The “Attitudes Toward Seeking Professional Help” scale is used extensively in both research and clinical settings. In research, it facilitates the examination of factors that influence help-seeking behaviors across different populations, enabling the identification of demographic, cultural, and situational variables that may impact attitudes toward psychological services. Clinically, the scale can be used as a diagnostic tool to assess the likelihood of clients engaging with recommended therapeutic interventions.

Understanding attitudes toward seeking professional help is crucial for the development of effective mental health interventions and public health strategies. By identifying and addressing negative attitudes, mental health professionals can design more targeted outreach and educational programs aimed at reducing stigma and encouraging timely help-seeking behaviors. Furthermore, the scale’s ability to highlight differences in attitudes among various demographic groups supports the creation of culturally sensitive approaches to mental health care.

Administration, Scoring and Interpretation

  • Participant Information: Collect demographic information such as sex and race/ethnicity.
  • Instructions: Provide clear instructions to read each statement carefully and indicate the degree of agreement using the scale (0 = Disagree, 1 = Partly disagree, 2 = Partly agree, 3 = Agree).
  • Completion: Participants respond to statements reflecting their attitudes toward seeking professional psychological help.
  • Scoring: Reverse score items 2, 4, 8, 9, and 10. Sum the ratings to get a total score. Higher scores reflect more positive attitudes. Calculate mean scores for different demographic groups to analyze group differences

Reliability and Validity

The scales are validated through psychometric testing in different populations to ensure they measure what they intend to and provide consistent results across various contexts​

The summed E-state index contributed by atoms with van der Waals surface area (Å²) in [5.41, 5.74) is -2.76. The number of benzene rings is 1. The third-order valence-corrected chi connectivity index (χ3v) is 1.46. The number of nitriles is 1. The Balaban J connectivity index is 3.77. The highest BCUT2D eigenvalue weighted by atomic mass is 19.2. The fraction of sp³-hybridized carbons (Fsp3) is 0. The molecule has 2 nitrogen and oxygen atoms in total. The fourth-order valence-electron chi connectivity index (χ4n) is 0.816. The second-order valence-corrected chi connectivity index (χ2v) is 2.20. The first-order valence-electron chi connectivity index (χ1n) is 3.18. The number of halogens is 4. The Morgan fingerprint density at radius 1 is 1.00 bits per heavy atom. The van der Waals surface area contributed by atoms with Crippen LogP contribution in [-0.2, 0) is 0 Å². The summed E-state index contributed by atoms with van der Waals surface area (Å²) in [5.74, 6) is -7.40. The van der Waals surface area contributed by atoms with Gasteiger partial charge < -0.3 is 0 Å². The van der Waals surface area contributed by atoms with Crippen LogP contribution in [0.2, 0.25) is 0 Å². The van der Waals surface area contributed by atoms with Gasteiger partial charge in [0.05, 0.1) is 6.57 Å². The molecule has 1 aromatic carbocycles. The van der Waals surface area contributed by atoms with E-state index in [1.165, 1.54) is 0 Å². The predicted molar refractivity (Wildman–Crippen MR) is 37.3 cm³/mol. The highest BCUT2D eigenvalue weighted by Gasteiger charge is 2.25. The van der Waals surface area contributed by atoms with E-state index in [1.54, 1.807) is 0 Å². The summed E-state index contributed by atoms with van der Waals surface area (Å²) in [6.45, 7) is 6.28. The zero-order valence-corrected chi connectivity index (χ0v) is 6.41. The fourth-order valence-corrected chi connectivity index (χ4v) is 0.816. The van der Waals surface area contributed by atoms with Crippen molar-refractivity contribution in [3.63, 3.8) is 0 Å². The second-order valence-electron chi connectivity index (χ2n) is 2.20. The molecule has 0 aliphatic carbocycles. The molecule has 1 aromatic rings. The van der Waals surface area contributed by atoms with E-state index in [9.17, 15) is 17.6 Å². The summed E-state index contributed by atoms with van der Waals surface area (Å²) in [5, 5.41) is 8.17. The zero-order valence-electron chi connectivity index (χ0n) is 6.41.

Available Versions



Whittlesey, V. (2001). Diversity activities for psychology. Allyn & Bacon.

Adapted from Whittlesey, V. (2001). Diversity activities for psychology. Boston: Allyn and Bacon, and Fischer, E., and Farina, A. (1995). Attitudes toward seeking psychological professional help: A shortened form and considerations for research. Journal of College Student Development, 36, 368-373.

Important Link

Scale File:

Frequently Asked Questions

Q1: What does a higher score indicate?
A1: Higher scores indicate more positive attitudes towards seeking professional psychological help.

Q2: How are the items scored?
A2: Items 2, 4, 8, 9, and 10 are reverse scored. The total score is the sum of all item ratings.

Q3: Can the scale be used to compare different demographic groups?
A3: Yes, mean scores can be calculated for different groups (e.g., by sex or ethnicity) to examine differences in attitudes.

Q4: Where can more detailed psychometric properties of the scale be found?
A4: Detailed information can be found in the references: Whittlesey, V. (2001) and Fischer, E., and Farina, A. (1995).

Q5: Is the scale suitable for all populations?
A5: The scale is designed to be general, but it’s important to consider cultural and contextual factors when interpreting the results.